What it takes to be a stay at home mom

Some working moms envy those mothers who’ve made the decision to stay at home with their children. Others feel it’s better for the family if they keep their career path on track.

Know this: Neither way is easy.

But if you’re thinking about becoming a stay at home mom, there are three things you absolutely need.

A special kind of patience

Sure you need patience to deal with irritating co-workers, a boss and customers. And you certainly call on your patience when you’re with your kids outside of work.

But there’s something about the kind of patience you need when you’re with children 24 hours a day.

It’s probably easier to keep your temper around your boss than with a willful 2 year old who’s doing the same thing you’ve chastised her for 5 times already that day. And you certainly feel worse when you yell at a little one than when you make a cutting remark to an annoying cubicle mate.

The stakes are just higher. You’re creating new little people here.

As a stay at home mom, you have to find reserves of patience that you probably never knew you possessed before. But take comfort in the fact that patience comes easier when you have a few other things sorted out, like the next two items.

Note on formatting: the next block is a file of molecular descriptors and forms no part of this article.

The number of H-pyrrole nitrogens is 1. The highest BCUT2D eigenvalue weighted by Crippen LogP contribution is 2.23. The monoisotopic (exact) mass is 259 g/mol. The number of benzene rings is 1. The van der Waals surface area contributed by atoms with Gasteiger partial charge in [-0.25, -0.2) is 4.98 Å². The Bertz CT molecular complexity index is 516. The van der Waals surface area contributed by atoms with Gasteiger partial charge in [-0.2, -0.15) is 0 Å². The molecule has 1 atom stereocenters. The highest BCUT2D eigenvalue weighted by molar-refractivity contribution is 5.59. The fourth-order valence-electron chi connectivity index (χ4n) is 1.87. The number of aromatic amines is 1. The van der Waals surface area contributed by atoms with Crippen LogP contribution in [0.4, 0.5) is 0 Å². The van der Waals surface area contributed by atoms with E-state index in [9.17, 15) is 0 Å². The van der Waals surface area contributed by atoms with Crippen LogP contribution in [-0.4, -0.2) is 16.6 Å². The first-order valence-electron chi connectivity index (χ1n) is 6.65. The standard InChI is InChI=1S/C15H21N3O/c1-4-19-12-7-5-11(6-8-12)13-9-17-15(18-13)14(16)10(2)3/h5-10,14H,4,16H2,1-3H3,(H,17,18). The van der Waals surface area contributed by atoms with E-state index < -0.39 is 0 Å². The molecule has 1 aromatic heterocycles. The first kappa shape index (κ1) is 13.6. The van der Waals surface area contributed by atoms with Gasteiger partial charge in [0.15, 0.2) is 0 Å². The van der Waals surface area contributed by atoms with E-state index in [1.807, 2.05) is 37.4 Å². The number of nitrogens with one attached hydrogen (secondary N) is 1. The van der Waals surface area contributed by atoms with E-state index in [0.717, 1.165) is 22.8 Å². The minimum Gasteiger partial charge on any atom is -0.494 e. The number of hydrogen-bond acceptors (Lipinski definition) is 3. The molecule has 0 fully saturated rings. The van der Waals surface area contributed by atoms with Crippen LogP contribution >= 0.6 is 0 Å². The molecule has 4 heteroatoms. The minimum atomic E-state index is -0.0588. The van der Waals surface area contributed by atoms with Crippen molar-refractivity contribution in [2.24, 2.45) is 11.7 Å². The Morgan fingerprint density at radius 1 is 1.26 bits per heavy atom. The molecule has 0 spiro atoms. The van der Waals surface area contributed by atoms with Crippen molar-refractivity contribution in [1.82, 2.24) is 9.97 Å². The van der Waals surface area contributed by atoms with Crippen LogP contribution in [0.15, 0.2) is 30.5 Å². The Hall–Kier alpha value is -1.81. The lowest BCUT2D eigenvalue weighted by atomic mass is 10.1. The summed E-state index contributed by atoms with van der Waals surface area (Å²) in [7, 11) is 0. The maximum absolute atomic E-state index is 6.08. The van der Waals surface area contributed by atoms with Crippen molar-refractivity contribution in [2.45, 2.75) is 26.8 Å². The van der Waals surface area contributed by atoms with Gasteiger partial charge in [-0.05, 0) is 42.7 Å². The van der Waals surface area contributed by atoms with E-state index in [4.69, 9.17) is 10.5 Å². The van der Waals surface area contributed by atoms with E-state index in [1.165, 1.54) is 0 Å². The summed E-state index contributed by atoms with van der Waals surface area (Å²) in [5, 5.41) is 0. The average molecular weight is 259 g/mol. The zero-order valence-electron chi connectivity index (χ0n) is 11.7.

A solid support network

Happy stay at home moms work at building a network of other moms they can talk to and share their daily adventures with.

Going it alone is tough. Having other moms to bounce ideas off, plan play dates, vent frustrations, and just laugh with is critical if you’re with the under-five set all day long. You’ll also learn from them about other things important to the sanity of a stay at home mom, like ways to stay organized and developing a routine in the home.

It might take a while to find other moms you can identify with easily. But when you do, they are golden.

Me time

Everyone needs me-time. But it seems particularly hard to come by for stay at home moms. After all, not having to go to a job seems like such a privilege these days that it can be difficult to ask for “time off” from your home duties.

Many stay at home moms only get a break from constant activity and demands after the kids have all been put to bed at night. (When you work outside the home, you can at least take a lunch break and go to the bathroom when you need to.)

It’s important for stay at home moms to recognize they need to keep up the things that give them energy and a sense of well-being. Make sure to ask your husband or another caregiver to keep a regular date with the kids so you can do something you really enjoy just for yourself.

What about you? What’s been your biggest lesson on adapting to stay at home mom life?

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